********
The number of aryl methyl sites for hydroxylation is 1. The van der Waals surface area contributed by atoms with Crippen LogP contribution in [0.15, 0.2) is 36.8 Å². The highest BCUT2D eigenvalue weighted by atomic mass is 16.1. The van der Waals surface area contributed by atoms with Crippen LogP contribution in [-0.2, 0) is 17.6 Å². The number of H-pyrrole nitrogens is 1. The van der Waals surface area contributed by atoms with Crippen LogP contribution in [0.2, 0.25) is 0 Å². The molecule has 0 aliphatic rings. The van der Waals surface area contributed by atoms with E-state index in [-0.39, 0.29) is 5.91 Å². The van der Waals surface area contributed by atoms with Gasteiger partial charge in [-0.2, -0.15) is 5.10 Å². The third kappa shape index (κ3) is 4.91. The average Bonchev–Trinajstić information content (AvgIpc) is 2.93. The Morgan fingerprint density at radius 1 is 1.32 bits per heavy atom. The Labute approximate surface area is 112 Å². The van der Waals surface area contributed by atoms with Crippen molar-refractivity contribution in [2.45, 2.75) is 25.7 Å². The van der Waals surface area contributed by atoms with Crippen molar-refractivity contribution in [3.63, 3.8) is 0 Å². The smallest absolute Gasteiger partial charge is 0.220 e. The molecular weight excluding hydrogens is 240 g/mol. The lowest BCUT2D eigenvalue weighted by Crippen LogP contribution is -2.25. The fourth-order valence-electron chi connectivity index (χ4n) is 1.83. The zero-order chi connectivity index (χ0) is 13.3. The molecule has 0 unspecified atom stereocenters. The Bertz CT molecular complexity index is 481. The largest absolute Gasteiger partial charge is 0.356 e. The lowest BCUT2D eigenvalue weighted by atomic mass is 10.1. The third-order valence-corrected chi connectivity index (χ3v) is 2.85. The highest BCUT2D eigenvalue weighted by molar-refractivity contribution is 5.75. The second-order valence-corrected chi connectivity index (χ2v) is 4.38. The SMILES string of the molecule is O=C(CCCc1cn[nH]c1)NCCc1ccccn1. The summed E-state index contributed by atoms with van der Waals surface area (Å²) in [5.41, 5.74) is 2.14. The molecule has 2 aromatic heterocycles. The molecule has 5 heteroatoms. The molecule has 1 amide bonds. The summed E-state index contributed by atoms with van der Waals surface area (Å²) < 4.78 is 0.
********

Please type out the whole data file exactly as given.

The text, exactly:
The number of aryl methyl sites for hydroxylation is 1. The van der Waals surface area contributed by atoms with Crippen LogP contribution in [0.15, 0.2) is 36.8 Å². The highest BCUT2D eigenvalue weighted by atomic mass is 16.1. The van der Waals surface area contributed by atoms with Crippen LogP contribution in [-0.2, 0) is 17.6 Å². The number of H-pyrrole nitrogens is 1. The van der Waals surface area contributed by atoms with Crippen LogP contribution in [0.2, 0.25) is 0 Å². The molecule has 0 aliphatic rings. The van der Waals surface area contributed by atoms with E-state index in [-0.39, 0.29) is 5.91 Å². The van der Waals surface area contributed by atoms with Gasteiger partial charge in [-0.2, -0.15) is 5.10 Å². The third kappa shape index (κ3) is 4.91. The average Bonchev–Trinajstić information content (AvgIpc) is 2.93. The Morgan fingerprint density at radius 1 is 1.32 bits per heavy atom. The Labute approximate surface area is 112 Å². The van der Waals surface area contributed by atoms with Crippen molar-refractivity contribution in [2.45, 2.75) is 25.7 Å². The van der Waals surface area contributed by atoms with Crippen molar-refractivity contribution in [3.63, 3.8) is 0 Å². The smallest absolute Gasteiger partial charge is 0.220 e. The molecular weight excluding hydrogens is 240 g/mol. The lowest BCUT2D eigenvalue weighted by Crippen LogP contribution is -2.25. The fourth-order valence-electron chi connectivity index (χ4n) is 1.83. The zero-order chi connectivity index (χ0) is 13.3. The molecule has 0 unspecified atom stereocenters. The Bertz CT molecular complexity index is 481. The largest absolute Gasteiger partial charge is 0.356 e. The lowest BCUT2D eigenvalue weighted by atomic mass is 10.1. The third-order valence-corrected chi connectivity index (χ3v) is 2.85. The highest BCUT2D eigenvalue weighted by molar-refractivity contribution is 5.75. The second-order valence-corrected chi connectivity index (χ2v) is 4.38. The SMILES string of the molecule is O=C(CCCc1cn[nH]c1)NCCc1ccccn1. The summed E-state index contributed by atoms with van der Waals surface area (Å²) in [5.41, 5.74) is 2.14. The molecule has 2 aromatic heterocycles. The molecule has 5 heteroatoms. The molecule has 1 amide bonds. The summed E-state index contributed by atoms with van der Waals surface area (Å²) < 4.78 is 0.